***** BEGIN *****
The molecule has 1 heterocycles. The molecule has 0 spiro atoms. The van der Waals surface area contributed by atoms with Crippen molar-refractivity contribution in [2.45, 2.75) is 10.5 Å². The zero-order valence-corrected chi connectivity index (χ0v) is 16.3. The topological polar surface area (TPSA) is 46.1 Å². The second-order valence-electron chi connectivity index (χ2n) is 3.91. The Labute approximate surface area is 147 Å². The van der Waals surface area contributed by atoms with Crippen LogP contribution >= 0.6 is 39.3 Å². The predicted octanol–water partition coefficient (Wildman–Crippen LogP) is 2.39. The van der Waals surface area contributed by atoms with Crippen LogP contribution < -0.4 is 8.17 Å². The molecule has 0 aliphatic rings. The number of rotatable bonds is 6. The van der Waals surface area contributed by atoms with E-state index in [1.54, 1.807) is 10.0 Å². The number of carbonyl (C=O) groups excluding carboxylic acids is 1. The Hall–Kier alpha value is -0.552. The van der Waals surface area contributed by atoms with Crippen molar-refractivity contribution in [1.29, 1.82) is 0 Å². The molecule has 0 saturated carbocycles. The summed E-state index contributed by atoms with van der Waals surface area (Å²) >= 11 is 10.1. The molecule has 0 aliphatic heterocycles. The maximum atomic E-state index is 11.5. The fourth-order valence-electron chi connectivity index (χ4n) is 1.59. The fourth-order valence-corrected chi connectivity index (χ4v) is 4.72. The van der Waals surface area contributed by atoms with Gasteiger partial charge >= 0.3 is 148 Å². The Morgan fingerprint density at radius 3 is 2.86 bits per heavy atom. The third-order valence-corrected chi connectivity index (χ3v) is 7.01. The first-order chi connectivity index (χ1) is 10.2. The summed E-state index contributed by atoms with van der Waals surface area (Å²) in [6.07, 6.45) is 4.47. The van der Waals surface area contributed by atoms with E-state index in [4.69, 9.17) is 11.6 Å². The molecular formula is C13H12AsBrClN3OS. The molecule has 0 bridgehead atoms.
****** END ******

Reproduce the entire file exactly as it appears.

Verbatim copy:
The molecule has 1 heterocycles. The molecule has 0 spiro atoms. The van der Waals surface area contributed by atoms with Crippen molar-refractivity contribution in [2.45, 2.75) is 10.5 Å². The zero-order valence-corrected chi connectivity index (χ0v) is 16.3. The topological polar surface area (TPSA) is 46.1 Å². The second-order valence-electron chi connectivity index (χ2n) is 3.91. The Labute approximate surface area is 147 Å². The van der Waals surface area contributed by atoms with Crippen LogP contribution >= 0.6 is 39.3 Å². The predicted octanol–water partition coefficient (Wildman–Crippen LogP) is 2.39. The van der Waals surface area contributed by atoms with Crippen LogP contribution < -0.4 is 8.17 Å². The molecule has 0 aliphatic rings. The number of rotatable bonds is 6. The van der Waals surface area contributed by atoms with E-state index in [1.54, 1.807) is 10.0 Å². The number of carbonyl (C=O) groups excluding carboxylic acids is 1. The Hall–Kier alpha value is -0.552. The van der Waals surface area contributed by atoms with Crippen molar-refractivity contribution in [1.29, 1.82) is 0 Å². The molecule has 0 saturated carbocycles. The summed E-state index contributed by atoms with van der Waals surface area (Å²) >= 11 is 10.1. The molecule has 0 aliphatic heterocycles. The maximum atomic E-state index is 11.5. The fourth-order valence-electron chi connectivity index (χ4n) is 1.59. The fourth-order valence-corrected chi connectivity index (χ4v) is 4.72. The van der Waals surface area contributed by atoms with Gasteiger partial charge >= 0.3 is 148 Å². The Morgan fingerprint density at radius 3 is 2.86 bits per heavy atom. The third-order valence-corrected chi connectivity index (χ3v) is 7.01. The first-order chi connectivity index (χ1) is 10.2. The summed E-state index contributed by atoms with van der Waals surface area (Å²) in [6.07, 6.45) is 4.47. The van der Waals surface area contributed by atoms with E-state index in [4.69, 9.17) is 11.6 Å². The molecular formula is C13H12AsBrClN3OS. The molecule has 0 bridgehead atoms.